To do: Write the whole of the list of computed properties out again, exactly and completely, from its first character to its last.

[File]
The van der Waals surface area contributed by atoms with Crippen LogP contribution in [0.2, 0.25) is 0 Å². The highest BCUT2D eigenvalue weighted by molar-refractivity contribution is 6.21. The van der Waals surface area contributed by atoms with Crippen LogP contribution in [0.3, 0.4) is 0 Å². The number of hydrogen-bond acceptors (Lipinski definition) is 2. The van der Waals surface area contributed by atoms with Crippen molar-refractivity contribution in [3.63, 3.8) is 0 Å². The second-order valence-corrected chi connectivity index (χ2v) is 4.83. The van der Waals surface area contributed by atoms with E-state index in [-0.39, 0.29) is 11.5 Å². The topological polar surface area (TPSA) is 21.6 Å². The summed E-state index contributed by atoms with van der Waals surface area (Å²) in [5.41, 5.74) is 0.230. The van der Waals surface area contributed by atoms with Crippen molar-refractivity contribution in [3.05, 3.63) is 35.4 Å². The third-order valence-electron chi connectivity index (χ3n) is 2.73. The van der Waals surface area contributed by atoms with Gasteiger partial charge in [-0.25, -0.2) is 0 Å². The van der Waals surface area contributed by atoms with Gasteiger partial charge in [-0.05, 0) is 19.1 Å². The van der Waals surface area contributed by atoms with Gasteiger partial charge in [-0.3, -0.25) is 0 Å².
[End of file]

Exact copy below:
The van der Waals surface area contributed by atoms with Crippen LogP contribution in [0.2, 0.25) is 0 Å². The highest BCUT2D eigenvalue weighted by molar-refractivity contribution is 6.21. The van der Waals surface area contributed by atoms with Crippen LogP contribution in [0.3, 0.4) is 0 Å². The number of hydrogen-bond acceptors (Lipinski definition) is 2. The van der Waals surface area contributed by atoms with Crippen molar-refractivity contribution in [3.63, 3.8) is 0 Å². The second-order valence-corrected chi connectivity index (χ2v) is 4.83. The van der Waals surface area contributed by atoms with E-state index in [-0.39, 0.29) is 11.5 Å². The topological polar surface area (TPSA) is 21.6 Å². The summed E-state index contributed by atoms with van der Waals surface area (Å²) in [5.41, 5.74) is 0.230. The van der Waals surface area contributed by atoms with Crippen molar-refractivity contribution in [3.05, 3.63) is 35.4 Å². The third-order valence-electron chi connectivity index (χ3n) is 2.73. The van der Waals surface area contributed by atoms with Gasteiger partial charge in [-0.25, -0.2) is 0 Å². The van der Waals surface area contributed by atoms with Gasteiger partial charge in [-0.05, 0) is 19.1 Å². The van der Waals surface area contributed by atoms with Gasteiger partial charge in [-0.3, -0.25) is 0 Å².